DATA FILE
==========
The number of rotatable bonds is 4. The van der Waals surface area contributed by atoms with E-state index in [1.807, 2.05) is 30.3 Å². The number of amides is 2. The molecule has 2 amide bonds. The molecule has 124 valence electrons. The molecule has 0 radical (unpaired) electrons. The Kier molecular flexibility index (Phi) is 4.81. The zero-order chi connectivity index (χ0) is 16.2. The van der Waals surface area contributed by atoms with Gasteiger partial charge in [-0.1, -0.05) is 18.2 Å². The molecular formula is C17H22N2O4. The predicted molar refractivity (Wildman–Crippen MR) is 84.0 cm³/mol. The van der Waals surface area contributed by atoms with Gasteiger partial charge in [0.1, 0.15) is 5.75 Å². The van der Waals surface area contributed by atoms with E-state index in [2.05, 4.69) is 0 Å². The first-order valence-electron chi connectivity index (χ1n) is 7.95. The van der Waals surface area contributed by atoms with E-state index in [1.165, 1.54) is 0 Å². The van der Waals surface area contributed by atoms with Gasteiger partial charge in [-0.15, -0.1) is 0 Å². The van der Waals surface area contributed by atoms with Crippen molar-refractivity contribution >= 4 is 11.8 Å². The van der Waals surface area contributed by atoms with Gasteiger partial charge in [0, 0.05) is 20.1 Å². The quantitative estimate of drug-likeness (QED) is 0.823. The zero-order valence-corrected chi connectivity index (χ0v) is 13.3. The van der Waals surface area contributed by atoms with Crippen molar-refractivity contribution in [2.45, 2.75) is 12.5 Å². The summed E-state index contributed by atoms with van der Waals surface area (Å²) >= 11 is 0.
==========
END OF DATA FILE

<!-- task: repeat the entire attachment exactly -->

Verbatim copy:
The number of rotatable bonds is 4. The van der Waals surface area contributed by atoms with E-state index in [1.807, 2.05) is 30.3 Å². The number of amides is 2. The molecule has 2 amide bonds. The molecule has 124 valence electrons. The molecule has 0 radical (unpaired) electrons. The Kier molecular flexibility index (Phi) is 4.81. The zero-order chi connectivity index (χ0) is 16.2. The van der Waals surface area contributed by atoms with Gasteiger partial charge in [-0.1, -0.05) is 18.2 Å². The molecular formula is C17H22N2O4. The predicted molar refractivity (Wildman–Crippen MR) is 84.0 cm³/mol. The van der Waals surface area contributed by atoms with Gasteiger partial charge in [0.1, 0.15) is 5.75 Å². The van der Waals surface area contributed by atoms with E-state index in [2.05, 4.69) is 0 Å². The first-order valence-electron chi connectivity index (χ1n) is 7.95. The van der Waals surface area contributed by atoms with E-state index in [1.165, 1.54) is 0 Å². The van der Waals surface area contributed by atoms with Gasteiger partial charge in [-0.15, -0.1) is 0 Å². The van der Waals surface area contributed by atoms with Crippen molar-refractivity contribution >= 4 is 11.8 Å². The van der Waals surface area contributed by atoms with Gasteiger partial charge in [0, 0.05) is 20.1 Å². The quantitative estimate of drug-likeness (QED) is 0.823. The zero-order valence-corrected chi connectivity index (χ0v) is 13.3. The van der Waals surface area contributed by atoms with Crippen molar-refractivity contribution in [2.45, 2.75) is 12.5 Å². The summed E-state index contributed by atoms with van der Waals surface area (Å²) >= 11 is 0.